You've got to dig a bit to see how the Dictionary is implemented in C# - Its not as obvious as HashMap (a hash table) or TreeMap (a sorted tree) (or ConcurrentSkipListMap - a skip list).
If you dig down into the "Remarks" section:
The Dictionary generic class provides a mapping from a set of keys to a set of values. Each addition to the dictionary consists of a value and its associated key. Retrieving a value by using its key is very fast, close to O(1), because the Dictionary class is implemented as a hash table.
And there we have it. It's a hash table. Note that I've linked the Wikipedia article there - its a fairly good read. You may wish to read the section on collision resolution. It is possible to get a pathological data set where the lookup devolves to O(N) (for example everything you insert falls to the same hash value or index in the hash table for some reason and you're left with linear probing).
While the Dictionary is a general purpose solution you shouldn't be passing around concrete types (such as the Dictionary) - you should be passing around the interfaces. In this case, that interface is
IDictionary (docs). To this, you are perfectly capable of writing your own dictionary implementation that does things optimally for the data you have.
As to the efficiency of various lookup/contains?
- Walking an unsorted list: O(N)
- Binary search of a sorted array: O(log N)
- Sorted tree: O(log N)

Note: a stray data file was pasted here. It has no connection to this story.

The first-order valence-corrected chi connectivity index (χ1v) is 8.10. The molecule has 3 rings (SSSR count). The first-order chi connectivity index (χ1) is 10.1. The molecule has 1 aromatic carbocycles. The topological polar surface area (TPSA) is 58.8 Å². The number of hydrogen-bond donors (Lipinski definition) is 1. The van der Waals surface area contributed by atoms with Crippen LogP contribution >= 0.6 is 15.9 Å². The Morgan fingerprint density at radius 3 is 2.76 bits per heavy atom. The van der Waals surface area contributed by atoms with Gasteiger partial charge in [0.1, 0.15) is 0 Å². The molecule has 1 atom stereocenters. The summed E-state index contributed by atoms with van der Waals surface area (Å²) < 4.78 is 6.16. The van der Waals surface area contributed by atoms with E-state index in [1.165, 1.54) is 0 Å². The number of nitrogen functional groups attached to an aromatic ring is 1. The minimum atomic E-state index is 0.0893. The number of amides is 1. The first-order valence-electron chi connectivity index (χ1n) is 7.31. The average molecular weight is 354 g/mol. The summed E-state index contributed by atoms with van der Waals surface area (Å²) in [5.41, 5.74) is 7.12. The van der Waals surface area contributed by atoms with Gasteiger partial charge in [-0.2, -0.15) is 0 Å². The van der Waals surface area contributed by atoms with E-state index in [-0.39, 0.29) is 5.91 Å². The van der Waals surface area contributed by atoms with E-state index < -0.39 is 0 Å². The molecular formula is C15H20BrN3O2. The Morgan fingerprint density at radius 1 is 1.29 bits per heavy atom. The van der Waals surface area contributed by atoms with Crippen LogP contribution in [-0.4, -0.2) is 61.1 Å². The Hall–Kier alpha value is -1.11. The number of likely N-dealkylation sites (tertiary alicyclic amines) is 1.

- Hash table: O(1)
For most people, the hash table is what they want.
You may find that the SortedDictionary is what you want instead:
SortedDictionary<TKey, TValue> generic class is a binary search tree with O(log n) retrieval, where n is the number of elements in the dictionary. In this respect, it is similar to the
SortedList<TKey, TValue> generic class. The two classes have similar object models, and both have O(log n) retrieval.
Though, again, if the data structure isn't one that works with your data ideally, you are given the tools (the interfaces) to be able to write one that works best for your data.
The dictionary itself is an abstract data type. You give me a Dictionary and I know what i can do with it and all the tools there there for me to use by the nature of it being a Dictionary. If you gave me an ArrayList, I would find myself writing my own code for searching, inserting, or deleting items from the list. This wastes my time and also means that there's more likelihood for a bug as I copy the code again and again from spot to spot.